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posted by cmn32480 on Monday October 12 2015, @08:35PM   Printer-friendly
from the leave-me-alone dept.

A universal do-not-track feature has been advocated by privacy groups after being introduced by the Federal Trade Commission in 2010. But the World-Wide Web Consortium (W3C) – composed of software companies, academics, privacy groups, and others who determine international Web-browsing standards – has long struggled to develop a unified approach for the feature.

The somewhat-arcane debate over Internet tracking has mostly simmered quietly, but now some lawmakers are arguing that a working group the consortium set up to develop the standard has become overly influenced by tech industry concerns, putting those interests ahead of protecting consumers from the possibility of privacy invasion. The group is currently chaired by representatives from Adobe and Intel.

"Unfortunately, the group's composition no longer reflects the broad range of interests and perspectives needed to develop a strong privacy standard," Sen. Edward Markey (D) of Massachusetts, Sen. Al Franken (D) of Minnesota, and Rep. Joe Barton (R) of Texas wrote in a letter on Wednesday to the consortium. "The 'Do Not Track' standard should empower consumers to stop unwanted collection and use of their personal data. At the same time, the standard should not permit certain companies to evade important consumer protections and engage in anticompetitive practices."


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  • (Score: 2, Interesting) by Francis on Monday October 12 2015, @10:14PM

    by Francis (5544) on Monday October 12 2015, @10:14PM (#248654)

    That's ridiculous, there is no informed consent here and few sites even bother to disclose where your information is going. These are commercial websites, not websites put up by fans for your benefit. They reserve so many rights that there might as well not be an agreement at all.

    The problem is that they've grown accustomed to all sorts of over reach that now they're going to have to be regulated. They get information from god only knows where and combine it with information from other places unknown and then package that up for sale by 3rd parties. There's no way that any sane person could understand what's being done of the data or what data is being collected.

    Now, if it were a case of a company tracking what people do on their site and using it in ways that relate to the site, people wouldn't be freaking out about it. But, the fact that they're going so invasive is the problem.

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  • (Score: 2) by bzipitidoo on Tuesday October 13 2015, @03:44AM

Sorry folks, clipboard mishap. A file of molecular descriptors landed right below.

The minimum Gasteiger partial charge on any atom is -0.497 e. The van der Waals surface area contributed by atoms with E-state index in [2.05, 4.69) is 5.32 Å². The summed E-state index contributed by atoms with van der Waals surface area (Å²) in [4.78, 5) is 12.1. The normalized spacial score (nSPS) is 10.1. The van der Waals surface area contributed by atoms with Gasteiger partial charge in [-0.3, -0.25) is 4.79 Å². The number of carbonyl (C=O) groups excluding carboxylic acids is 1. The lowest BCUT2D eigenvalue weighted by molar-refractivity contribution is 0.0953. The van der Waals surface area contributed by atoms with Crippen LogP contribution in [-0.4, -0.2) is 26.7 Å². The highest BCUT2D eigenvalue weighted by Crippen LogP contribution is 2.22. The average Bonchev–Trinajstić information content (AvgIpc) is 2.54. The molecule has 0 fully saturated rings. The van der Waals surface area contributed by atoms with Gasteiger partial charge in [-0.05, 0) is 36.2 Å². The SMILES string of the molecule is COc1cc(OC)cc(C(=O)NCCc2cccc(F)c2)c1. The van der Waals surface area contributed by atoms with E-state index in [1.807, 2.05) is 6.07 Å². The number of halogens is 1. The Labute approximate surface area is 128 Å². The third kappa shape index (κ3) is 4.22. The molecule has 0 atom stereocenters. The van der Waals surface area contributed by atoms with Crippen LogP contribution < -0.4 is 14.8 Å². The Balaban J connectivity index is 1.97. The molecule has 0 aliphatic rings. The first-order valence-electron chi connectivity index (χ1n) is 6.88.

by bzipitidoo (4388) on Tuesday October 13 2015, @03:44AM (#248730) Journal

    Ideally, this shouldn't even be a question. Instead, our browsers are loaded with all sorts of functionality that is all too easy to use for tracking. If our browsers didn't have such capabilities, then it wouldn't be technically possible to track users, and tracking would not be an issue.

    But I know it's not that easy. There's plenty of legit functionality that needs capabilities which can be turned against us. I don't see any way to have the functionality without tracking.

    I use adblock of course. Also use clean links. I don't use a cookie blocker, but I do periodically remove all cookies. Sometimes I wipe out the hidden directories Flash sets up. I've tried Noscript, but find it a hassle to have to allow scripts all the time. I've also tried blocking at the hosts file level. That works fairly well.

    • (Score: 2, Interesting) by Francis on Tuesday October 13 2015, @04:06AM

      by Francis (5544) on Tuesday October 13 2015, @04:06AM (#248738)

      Which would be fine, except that they're always looking for new and innovative ways of spying. Flash cookies started being used when people started to block the other methods or clear their cache.

      We can block attacks as they are discovered, but the only real solution is to hold website operators accountable for cyber-stalking. This isn't any different than following people around without their consent and recording all their activities. There's no expectation of privacy, but we do have laws against wiretapping and stalking anyways. At this point we've reached the point where something needs to be done before we hit the point where we can't turn back at all.